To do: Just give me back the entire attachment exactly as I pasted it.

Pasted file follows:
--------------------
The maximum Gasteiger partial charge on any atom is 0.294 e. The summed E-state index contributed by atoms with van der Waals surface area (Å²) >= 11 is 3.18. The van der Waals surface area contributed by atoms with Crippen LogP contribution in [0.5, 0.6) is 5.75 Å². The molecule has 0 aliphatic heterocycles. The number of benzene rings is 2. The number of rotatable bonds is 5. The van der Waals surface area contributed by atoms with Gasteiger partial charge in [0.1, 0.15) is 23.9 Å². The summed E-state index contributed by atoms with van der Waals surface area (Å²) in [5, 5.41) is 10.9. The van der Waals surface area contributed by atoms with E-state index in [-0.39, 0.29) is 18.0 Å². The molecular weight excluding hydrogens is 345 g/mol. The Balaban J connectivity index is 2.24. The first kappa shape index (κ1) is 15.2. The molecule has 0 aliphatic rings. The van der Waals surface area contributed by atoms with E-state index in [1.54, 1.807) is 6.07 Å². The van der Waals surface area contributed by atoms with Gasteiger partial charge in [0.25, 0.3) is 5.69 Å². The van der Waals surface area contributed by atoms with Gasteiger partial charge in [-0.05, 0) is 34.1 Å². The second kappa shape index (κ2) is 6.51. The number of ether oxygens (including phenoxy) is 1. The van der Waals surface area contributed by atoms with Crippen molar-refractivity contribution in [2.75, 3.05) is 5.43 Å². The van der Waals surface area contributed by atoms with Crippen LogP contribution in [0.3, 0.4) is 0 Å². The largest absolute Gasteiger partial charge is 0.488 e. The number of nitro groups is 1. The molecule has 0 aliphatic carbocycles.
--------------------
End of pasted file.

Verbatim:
The maximum Gasteiger partial charge on any atom is 0.294 e. The summed E-state index contributed by atoms with van der Waals surface area (Å²) >= 11 is 3.18. The van der Waals surface area contributed by atoms with Crippen LogP contribution in [0.5, 0.6) is 5.75 Å². The molecule has 0 aliphatic heterocycles. The number of benzene rings is 2. The number of rotatable bonds is 5. The van der Waals surface area contributed by atoms with Gasteiger partial charge in [0.1, 0.15) is 23.9 Å². The summed E-state index contributed by atoms with van der Waals surface area (Å²) in [5, 5.41) is 10.9. The van der Waals surface area contributed by atoms with E-state index in [-0.39, 0.29) is 18.0 Å². The molecular weight excluding hydrogens is 345 g/mol. The Balaban J connectivity index is 2.24. The first kappa shape index (κ1) is 15.2. The molecule has 0 aliphatic rings. The van der Waals surface area contributed by atoms with E-state index in [1.54, 1.807) is 6.07 Å². The van der Waals surface area contributed by atoms with Gasteiger partial charge in [0.25, 0.3) is 5.69 Å². The van der Waals surface area contributed by atoms with Gasteiger partial charge in [-0.05, 0) is 34.1 Å². The second kappa shape index (κ2) is 6.51. The number of ether oxygens (including phenoxy) is 1. The van der Waals surface area contributed by atoms with Crippen molar-refractivity contribution in [2.75, 3.05) is 5.43 Å². The van der Waals surface area contributed by atoms with Crippen LogP contribution in [0.3, 0.4) is 0 Å². The largest absolute Gasteiger partial charge is 0.488 e. The number of nitro groups is 1. The molecule has 0 aliphatic carbocycles.